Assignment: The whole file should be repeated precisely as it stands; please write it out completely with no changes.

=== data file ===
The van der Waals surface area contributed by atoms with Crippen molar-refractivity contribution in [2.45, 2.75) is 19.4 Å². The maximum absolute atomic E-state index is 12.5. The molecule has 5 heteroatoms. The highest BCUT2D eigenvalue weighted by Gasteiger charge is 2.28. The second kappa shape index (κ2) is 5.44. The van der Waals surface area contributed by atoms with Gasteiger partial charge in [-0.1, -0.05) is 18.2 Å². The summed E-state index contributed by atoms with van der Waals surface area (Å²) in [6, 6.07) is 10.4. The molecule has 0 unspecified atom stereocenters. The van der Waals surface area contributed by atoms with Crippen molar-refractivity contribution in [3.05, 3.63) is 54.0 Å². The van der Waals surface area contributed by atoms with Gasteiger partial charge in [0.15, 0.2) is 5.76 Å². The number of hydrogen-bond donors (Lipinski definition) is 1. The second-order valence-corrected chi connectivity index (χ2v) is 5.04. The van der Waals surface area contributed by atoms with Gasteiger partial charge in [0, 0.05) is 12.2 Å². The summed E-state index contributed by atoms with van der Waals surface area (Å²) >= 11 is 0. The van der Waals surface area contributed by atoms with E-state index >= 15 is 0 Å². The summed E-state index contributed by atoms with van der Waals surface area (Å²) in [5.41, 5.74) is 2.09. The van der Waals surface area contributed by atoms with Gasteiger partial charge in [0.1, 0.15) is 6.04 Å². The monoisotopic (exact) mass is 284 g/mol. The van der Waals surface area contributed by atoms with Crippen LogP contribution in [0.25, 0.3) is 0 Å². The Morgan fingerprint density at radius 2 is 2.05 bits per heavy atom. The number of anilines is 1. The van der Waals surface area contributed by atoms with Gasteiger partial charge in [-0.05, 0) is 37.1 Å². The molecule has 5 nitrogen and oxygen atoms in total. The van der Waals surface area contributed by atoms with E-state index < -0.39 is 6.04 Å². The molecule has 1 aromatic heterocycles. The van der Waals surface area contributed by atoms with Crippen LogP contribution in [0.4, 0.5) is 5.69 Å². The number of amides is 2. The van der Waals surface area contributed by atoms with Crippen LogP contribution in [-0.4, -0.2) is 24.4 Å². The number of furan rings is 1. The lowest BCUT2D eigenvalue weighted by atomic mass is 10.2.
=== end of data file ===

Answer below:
The van der Waals surface area contributed by atoms with Crippen molar-refractivity contribution in [2.45, 2.75) is 19.4 Å². The maximum absolute atomic E-state index is 12.5. The molecule has 5 heteroatoms. The highest BCUT2D eigenvalue weighted by Gasteiger charge is 2.28. The second kappa shape index (κ2) is 5.44. The van der Waals surface area contributed by atoms with Gasteiger partial charge in [-0.1, -0.05) is 18.2 Å². The summed E-state index contributed by atoms with van der Waals surface area (Å²) in [6, 6.07) is 10.4. The molecule has 0 unspecified atom stereocenters. The van der Waals surface area contributed by atoms with Crippen molar-refractivity contribution in [3.05, 3.63) is 54.0 Å². The van der Waals surface area contributed by atoms with Gasteiger partial charge in [0.15, 0.2) is 5.76 Å². The number of hydrogen-bond donors (Lipinski definition) is 1. The second-order valence-corrected chi connectivity index (χ2v) is 5.04. The van der Waals surface area contributed by atoms with Gasteiger partial charge in [0, 0.05) is 12.2 Å². The summed E-state index contributed by atoms with van der Waals surface area (Å²) >= 11 is 0. The van der Waals surface area contributed by atoms with E-state index >= 15 is 0 Å². The summed E-state index contributed by atoms with van der Waals surface area (Å²) in [5.41, 5.74) is 2.09. The van der Waals surface area contributed by atoms with Gasteiger partial charge in [0.1, 0.15) is 6.04 Å². The monoisotopic (exact) mass is 284 g/mol. The van der Waals surface area contributed by atoms with Crippen LogP contribution in [0.25, 0.3) is 0 Å². The Morgan fingerprint density at radius 2 is 2.05 bits per heavy atom. The number of anilines is 1. The van der Waals surface area contributed by atoms with Gasteiger partial charge in [-0.05, 0) is 37.1 Å². The molecule has 5 nitrogen and oxygen atoms in total. The van der Waals surface area contributed by atoms with E-state index < -0.39 is 6.04 Å². The molecule has 1 aromatic heterocycles. The van der Waals surface area contributed by atoms with Crippen LogP contribution in [0.4, 0.5) is 5.69 Å². The number of amides is 2. The van der Waals surface area contributed by atoms with Crippen LogP contribution in [-0.4, -0.2) is 24.4 Å². The number of furan rings is 1. The lowest BCUT2D eigenvalue weighted by atomic mass is 10.2.